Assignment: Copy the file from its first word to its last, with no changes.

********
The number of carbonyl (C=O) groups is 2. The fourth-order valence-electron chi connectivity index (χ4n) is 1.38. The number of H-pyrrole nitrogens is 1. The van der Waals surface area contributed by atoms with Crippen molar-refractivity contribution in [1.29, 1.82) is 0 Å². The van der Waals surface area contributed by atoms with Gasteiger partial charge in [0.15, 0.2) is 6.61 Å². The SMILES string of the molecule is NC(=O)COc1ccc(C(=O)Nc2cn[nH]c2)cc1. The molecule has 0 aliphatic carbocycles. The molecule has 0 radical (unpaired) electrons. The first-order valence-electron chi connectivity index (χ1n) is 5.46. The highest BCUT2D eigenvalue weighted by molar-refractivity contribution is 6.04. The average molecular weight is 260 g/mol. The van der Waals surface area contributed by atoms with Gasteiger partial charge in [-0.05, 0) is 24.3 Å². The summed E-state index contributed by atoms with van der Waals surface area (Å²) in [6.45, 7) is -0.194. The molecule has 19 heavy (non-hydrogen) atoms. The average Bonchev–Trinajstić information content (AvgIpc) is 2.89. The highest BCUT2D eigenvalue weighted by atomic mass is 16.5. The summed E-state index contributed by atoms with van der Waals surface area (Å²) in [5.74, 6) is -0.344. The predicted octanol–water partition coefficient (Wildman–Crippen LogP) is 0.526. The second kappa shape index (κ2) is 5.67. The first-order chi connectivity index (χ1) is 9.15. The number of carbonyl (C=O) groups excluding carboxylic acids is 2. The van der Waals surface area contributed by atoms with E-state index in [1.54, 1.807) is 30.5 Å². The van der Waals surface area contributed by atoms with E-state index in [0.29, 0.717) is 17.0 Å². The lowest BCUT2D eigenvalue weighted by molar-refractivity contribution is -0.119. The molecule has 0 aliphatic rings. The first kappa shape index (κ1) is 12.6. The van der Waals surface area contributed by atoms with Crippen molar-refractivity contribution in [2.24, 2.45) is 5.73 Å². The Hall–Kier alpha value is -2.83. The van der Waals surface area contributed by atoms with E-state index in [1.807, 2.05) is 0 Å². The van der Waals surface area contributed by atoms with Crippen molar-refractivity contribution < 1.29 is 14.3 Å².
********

The number of carbonyl (C=O) groups is 2. The fourth-order valence-electron chi connectivity index (χ4n) is 1.38. The number of H-pyrrole nitrogens is 1. The van der Waals surface area contributed by atoms with Crippen molar-refractivity contribution in [1.29, 1.82) is 0 Å². The van der Waals surface area contributed by atoms with Gasteiger partial charge in [0.15, 0.2) is 6.61 Å². The SMILES string of the molecule is NC(=O)COc1ccc(C(=O)Nc2cn[nH]c2)cc1. The molecule has 0 aliphatic carbocycles. The molecule has 0 radical (unpaired) electrons. The first-order valence-electron chi connectivity index (χ1n) is 5.46. The highest BCUT2D eigenvalue weighted by molar-refractivity contribution is 6.04. The average molecular weight is 260 g/mol. The van der Waals surface area contributed by atoms with Gasteiger partial charge in [-0.05, 0) is 24.3 Å². The summed E-state index contributed by atoms with van der Waals surface area (Å²) in [6.45, 7) is -0.194. The molecule has 19 heavy (non-hydrogen) atoms. The average Bonchev–Trinajstić information content (AvgIpc) is 2.89. The highest BCUT2D eigenvalue weighted by atomic mass is 16.5. The summed E-state index contributed by atoms with van der Waals surface area (Å²) in [5.74, 6) is -0.344. The predicted octanol–water partition coefficient (Wildman–Crippen LogP) is 0.526. The second kappa shape index (κ2) is 5.67. The first-order chi connectivity index (χ1) is 9.15. The number of carbonyl (C=O) groups excluding carboxylic acids is 2. The van der Waals surface area contributed by atoms with E-state index in [1.54, 1.807) is 30.5 Å². The van der Waals surface area contributed by atoms with E-state index in [0.29, 0.717) is 17.0 Å². The lowest BCUT2D eigenvalue weighted by molar-refractivity contribution is -0.119. The molecule has 0 aliphatic rings. The first kappa shape index (κ1) is 12.6. The van der Waals surface area contributed by atoms with Crippen molar-refractivity contribution in [2.24, 2.45) is 5.73 Å². The Hall–Kier alpha value is -2.83. The van der Waals surface area contributed by atoms with E-state index in [1.807, 2.05) is 0 Å². The van der Waals surface area contributed by atoms with Crippen molar-refractivity contribution < 1.29 is 14.3 Å².